FaceTime, with Lipstick

Print Collector/Getty Images

Detail from an illustration by Hashiguchi Goyo, from Apollo magazine, 1930

It is a dreary, rainy Sunday afternoon over a month into the coronavirus lockdown and I, like many others who are sheltering-in-place, am feeling my daily onset of cabin fever beginning to take over. I have been wearing a nightgown with a sweatshirt thrown over it for much of the time I’ve been required to stay at home; I barely splash water on my face in the morning and never put on moisturizer, much less makeup. Truth be told, I barely glance in the mirror at all, unwilling to meet up with my straggling, overgrown hair, my salt-and-pepper eyebrows, or the triumphant return of the gray roots that I have had pummeled with brown dye for years. Or, for that matter, to fret about the crow’s feet that mark me, as surely as my having loved the Beatles as a ten-year-old, as someone whose youth is well behind her.

And yet, on this afternoon, I find myself searching online for eye cream, studiously sifting through the plethora of choices, from the modestly priced to the stratospherically costly. Do I want an emollient cream, a tightening gel, or perhaps a serum that promises everything at once? I should point out that I have no intention of actually purchasing an eye cream, not least because I already own two. I also know that, as the virus continues to rage and medical personnel on the front line continue to nobly put themselves in danger by looking after those struck down, the activity I’m engaging in is patently unessential, overtly self-indulgent, and decidedly featherbrained.

All the same, there is something oddly soothing about reverting to purely cosmetic anxieties at a time when the fate of the world hangs in the balance—something grounding about obsessing over the more ordinary details of female self-presentation at a time when our sense of ourselves has been compromised by isolation and uncertainty. How else to explain the good friend with whom I meet up for twice- or thrice-weekly walks in Central Park, not a woman given to burnishing her appearance, who suddenly whips a lipgloss out of her pocket as we stand talking, pulling up her mask to apply it.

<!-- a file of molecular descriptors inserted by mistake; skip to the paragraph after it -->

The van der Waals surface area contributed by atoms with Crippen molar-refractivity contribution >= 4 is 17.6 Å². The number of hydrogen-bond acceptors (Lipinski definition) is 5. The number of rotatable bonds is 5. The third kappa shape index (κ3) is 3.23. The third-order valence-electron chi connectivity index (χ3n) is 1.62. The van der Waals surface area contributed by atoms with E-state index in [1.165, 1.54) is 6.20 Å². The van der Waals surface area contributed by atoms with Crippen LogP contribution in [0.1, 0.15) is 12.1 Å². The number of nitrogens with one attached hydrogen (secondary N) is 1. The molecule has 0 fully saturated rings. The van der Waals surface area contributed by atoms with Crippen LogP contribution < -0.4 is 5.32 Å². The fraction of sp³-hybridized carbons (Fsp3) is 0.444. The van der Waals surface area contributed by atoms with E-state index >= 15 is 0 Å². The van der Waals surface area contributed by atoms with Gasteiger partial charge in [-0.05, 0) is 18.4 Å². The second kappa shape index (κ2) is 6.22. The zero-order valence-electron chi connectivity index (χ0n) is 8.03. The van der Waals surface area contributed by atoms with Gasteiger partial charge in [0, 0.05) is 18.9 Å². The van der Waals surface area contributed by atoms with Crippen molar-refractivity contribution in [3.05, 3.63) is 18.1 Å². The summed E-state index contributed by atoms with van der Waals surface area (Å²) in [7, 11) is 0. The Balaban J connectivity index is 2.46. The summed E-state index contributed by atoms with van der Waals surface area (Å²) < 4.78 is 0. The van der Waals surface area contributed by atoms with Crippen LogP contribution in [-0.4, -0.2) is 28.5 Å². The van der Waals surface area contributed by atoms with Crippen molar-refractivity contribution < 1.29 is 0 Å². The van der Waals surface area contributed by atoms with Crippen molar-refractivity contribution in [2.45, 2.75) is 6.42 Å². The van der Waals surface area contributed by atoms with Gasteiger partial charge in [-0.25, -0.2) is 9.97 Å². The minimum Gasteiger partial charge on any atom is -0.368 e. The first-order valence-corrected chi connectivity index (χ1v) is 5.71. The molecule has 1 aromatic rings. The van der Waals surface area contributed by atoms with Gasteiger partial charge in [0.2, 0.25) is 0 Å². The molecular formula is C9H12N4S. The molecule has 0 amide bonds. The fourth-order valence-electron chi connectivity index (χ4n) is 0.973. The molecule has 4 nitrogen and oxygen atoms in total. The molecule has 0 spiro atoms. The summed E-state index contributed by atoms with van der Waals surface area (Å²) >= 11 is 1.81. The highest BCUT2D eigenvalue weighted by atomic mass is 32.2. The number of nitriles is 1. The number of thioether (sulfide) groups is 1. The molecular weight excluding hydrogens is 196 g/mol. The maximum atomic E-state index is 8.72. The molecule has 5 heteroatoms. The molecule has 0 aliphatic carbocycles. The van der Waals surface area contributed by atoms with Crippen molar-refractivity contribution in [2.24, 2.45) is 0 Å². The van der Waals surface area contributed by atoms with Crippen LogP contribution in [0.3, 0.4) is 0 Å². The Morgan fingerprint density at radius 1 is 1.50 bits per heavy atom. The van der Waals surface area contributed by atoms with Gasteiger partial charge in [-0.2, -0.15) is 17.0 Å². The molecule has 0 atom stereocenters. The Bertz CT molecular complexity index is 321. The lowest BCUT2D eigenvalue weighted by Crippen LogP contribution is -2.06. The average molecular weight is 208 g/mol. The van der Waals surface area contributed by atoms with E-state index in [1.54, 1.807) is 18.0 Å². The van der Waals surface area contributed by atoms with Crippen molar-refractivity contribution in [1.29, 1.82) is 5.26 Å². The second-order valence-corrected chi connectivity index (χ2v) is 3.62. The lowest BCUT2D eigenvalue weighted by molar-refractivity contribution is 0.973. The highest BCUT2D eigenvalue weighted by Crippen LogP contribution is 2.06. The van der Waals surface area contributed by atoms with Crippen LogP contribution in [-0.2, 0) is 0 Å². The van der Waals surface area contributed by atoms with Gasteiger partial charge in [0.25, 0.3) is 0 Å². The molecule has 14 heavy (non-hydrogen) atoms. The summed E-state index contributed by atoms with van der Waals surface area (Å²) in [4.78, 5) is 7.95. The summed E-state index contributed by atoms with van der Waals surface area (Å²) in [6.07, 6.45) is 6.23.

It would be comical if it weren’t also somewhat touching. For whom is she doing this? Certainly not me. And certainly not for passersby, since no one can see her now-glossy lips under her mask. But if it’s not, in T.S. Eliot’s words, “to prepare a face to meet the faces that you meet,” it must be about something almost as important: putting on her inner face, the image she carries around with her like a memento. If identity itself is a construction, as we have all been given to understand ever since English departments across the country started referring to books as “texts,” surely our appearance is a vital part of that construction.

It is the open secret that dare not speak its name in this fraught period: since the very beginning of the pandemic the women I know—as well as the women I don’t know, who tweet their beauty anxieties (“Anyone else feeling crazy in their gross, gross body?”)—have been worrying how and where they will keep up with the often arduous business of personal grooming. I’m sure there are men out there who are experiencing a similar dilemma: a recent Times article described surreptitious visits by loyal customers to the barber’s; another friend sent me an email explaining how she watched a video the better to cut her husband’s hair (“It is such an ART… so taken for granted and underappreciated… like sculpture, with physics and biomechanics involved”). But I feel safe in suggesting that the onus of this problem falls disproportionately on women.